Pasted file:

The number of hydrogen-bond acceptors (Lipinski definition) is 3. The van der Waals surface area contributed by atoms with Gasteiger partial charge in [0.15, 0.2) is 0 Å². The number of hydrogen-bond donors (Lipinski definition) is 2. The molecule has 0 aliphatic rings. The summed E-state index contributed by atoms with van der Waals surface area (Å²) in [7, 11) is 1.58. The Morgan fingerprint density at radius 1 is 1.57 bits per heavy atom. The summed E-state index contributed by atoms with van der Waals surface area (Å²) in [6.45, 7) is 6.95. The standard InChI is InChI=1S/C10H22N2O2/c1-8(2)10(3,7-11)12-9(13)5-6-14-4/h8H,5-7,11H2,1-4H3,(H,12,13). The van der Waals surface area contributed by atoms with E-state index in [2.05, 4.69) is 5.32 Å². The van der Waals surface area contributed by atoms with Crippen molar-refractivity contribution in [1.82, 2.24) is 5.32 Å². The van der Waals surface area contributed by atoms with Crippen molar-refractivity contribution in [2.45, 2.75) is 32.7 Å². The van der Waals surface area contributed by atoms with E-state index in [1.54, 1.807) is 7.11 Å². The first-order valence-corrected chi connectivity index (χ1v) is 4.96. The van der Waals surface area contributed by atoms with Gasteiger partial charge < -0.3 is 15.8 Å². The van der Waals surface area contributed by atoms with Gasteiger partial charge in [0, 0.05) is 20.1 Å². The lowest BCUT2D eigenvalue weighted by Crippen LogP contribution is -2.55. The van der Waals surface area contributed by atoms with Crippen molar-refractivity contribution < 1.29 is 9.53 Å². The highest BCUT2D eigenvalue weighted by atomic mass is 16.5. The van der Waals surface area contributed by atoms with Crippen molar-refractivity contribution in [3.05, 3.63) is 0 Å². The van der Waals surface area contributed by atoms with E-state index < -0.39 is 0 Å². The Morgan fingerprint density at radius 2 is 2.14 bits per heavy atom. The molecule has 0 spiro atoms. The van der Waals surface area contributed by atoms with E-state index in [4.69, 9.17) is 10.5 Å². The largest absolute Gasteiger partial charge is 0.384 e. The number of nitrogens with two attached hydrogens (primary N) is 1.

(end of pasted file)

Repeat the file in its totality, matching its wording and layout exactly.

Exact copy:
The number of hydrogen-bond acceptors (Lipinski definition) is 3. The van der Waals surface area contributed by atoms with Gasteiger partial charge in [0.15, 0.2) is 0 Å². The number of hydrogen-bond donors (Lipinski definition) is 2. The molecule has 0 aliphatic rings. The summed E-state index contributed by atoms with van der Waals surface area (Å²) in [7, 11) is 1.58. The Morgan fingerprint density at radius 1 is 1.57 bits per heavy atom. The summed E-state index contributed by atoms with van der Waals surface area (Å²) in [6.45, 7) is 6.95. The standard InChI is InChI=1S/C10H22N2O2/c1-8(2)10(3,7-11)12-9(13)5-6-14-4/h8H,5-7,11H2,1-4H3,(H,12,13). The van der Waals surface area contributed by atoms with E-state index in [2.05, 4.69) is 5.32 Å². The van der Waals surface area contributed by atoms with Crippen molar-refractivity contribution in [1.82, 2.24) is 5.32 Å². The van der Waals surface area contributed by atoms with Crippen molar-refractivity contribution in [2.45, 2.75) is 32.7 Å². The van der Waals surface area contributed by atoms with E-state index in [1.54, 1.807) is 7.11 Å². The first-order valence-corrected chi connectivity index (χ1v) is 4.96. The van der Waals surface area contributed by atoms with Gasteiger partial charge < -0.3 is 15.8 Å². The van der Waals surface area contributed by atoms with Gasteiger partial charge in [0, 0.05) is 20.1 Å². The lowest BCUT2D eigenvalue weighted by Crippen LogP contribution is -2.55. The van der Waals surface area contributed by atoms with Crippen molar-refractivity contribution < 1.29 is 9.53 Å². The highest BCUT2D eigenvalue weighted by atomic mass is 16.5. The van der Waals surface area contributed by atoms with Crippen molar-refractivity contribution in [3.05, 3.63) is 0 Å². The van der Waals surface area contributed by atoms with E-state index < -0.39 is 0 Å². The Morgan fingerprint density at radius 2 is 2.14 bits per heavy atom. The molecule has 0 spiro atoms. The van der Waals surface area contributed by atoms with E-state index in [4.69, 9.17) is 10.5 Å². The largest absolute Gasteiger partial charge is 0.384 e. The number of nitrogens with two attached hydrogens (primary N) is 1.